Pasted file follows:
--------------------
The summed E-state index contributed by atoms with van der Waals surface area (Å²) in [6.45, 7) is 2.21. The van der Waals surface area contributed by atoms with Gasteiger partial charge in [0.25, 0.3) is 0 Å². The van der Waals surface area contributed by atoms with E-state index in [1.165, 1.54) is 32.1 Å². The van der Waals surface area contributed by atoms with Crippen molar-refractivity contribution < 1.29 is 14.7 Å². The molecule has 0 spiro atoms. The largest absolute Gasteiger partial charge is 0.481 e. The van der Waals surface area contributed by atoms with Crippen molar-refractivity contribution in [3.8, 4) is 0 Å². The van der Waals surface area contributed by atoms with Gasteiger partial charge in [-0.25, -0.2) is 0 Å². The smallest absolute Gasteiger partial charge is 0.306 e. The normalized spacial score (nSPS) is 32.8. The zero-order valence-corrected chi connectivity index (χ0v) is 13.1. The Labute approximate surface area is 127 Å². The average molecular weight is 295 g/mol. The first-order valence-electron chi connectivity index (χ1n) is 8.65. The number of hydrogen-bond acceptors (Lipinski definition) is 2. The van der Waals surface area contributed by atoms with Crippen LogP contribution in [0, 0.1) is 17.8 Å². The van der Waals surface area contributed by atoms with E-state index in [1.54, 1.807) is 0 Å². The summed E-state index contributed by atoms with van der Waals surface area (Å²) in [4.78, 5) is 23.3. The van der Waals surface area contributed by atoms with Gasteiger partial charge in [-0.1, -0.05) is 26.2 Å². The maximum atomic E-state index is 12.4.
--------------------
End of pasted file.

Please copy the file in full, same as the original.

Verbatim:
The summed E-state index contributed by atoms with van der Waals surface area (Å²) in [6.45, 7) is 2.21. The van der Waals surface area contributed by atoms with Gasteiger partial charge in [0.25, 0.3) is 0 Å². The van der Waals surface area contributed by atoms with E-state index in [1.165, 1.54) is 32.1 Å². The van der Waals surface area contributed by atoms with Crippen molar-refractivity contribution < 1.29 is 14.7 Å². The molecule has 0 spiro atoms. The largest absolute Gasteiger partial charge is 0.481 e. The van der Waals surface area contributed by atoms with Crippen molar-refractivity contribution in [3.8, 4) is 0 Å². The van der Waals surface area contributed by atoms with Gasteiger partial charge in [-0.25, -0.2) is 0 Å². The smallest absolute Gasteiger partial charge is 0.306 e. The normalized spacial score (nSPS) is 32.8. The zero-order valence-corrected chi connectivity index (χ0v) is 13.1. The Labute approximate surface area is 127 Å². The average molecular weight is 295 g/mol. The first-order valence-electron chi connectivity index (χ1n) is 8.65. The number of hydrogen-bond acceptors (Lipinski definition) is 2. The van der Waals surface area contributed by atoms with Crippen LogP contribution in [0, 0.1) is 17.8 Å². The van der Waals surface area contributed by atoms with E-state index in [1.54, 1.807) is 0 Å². The summed E-state index contributed by atoms with van der Waals surface area (Å²) in [4.78, 5) is 23.3. The van der Waals surface area contributed by atoms with Gasteiger partial charge in [-0.1, -0.05) is 26.2 Å². The maximum atomic E-state index is 12.4.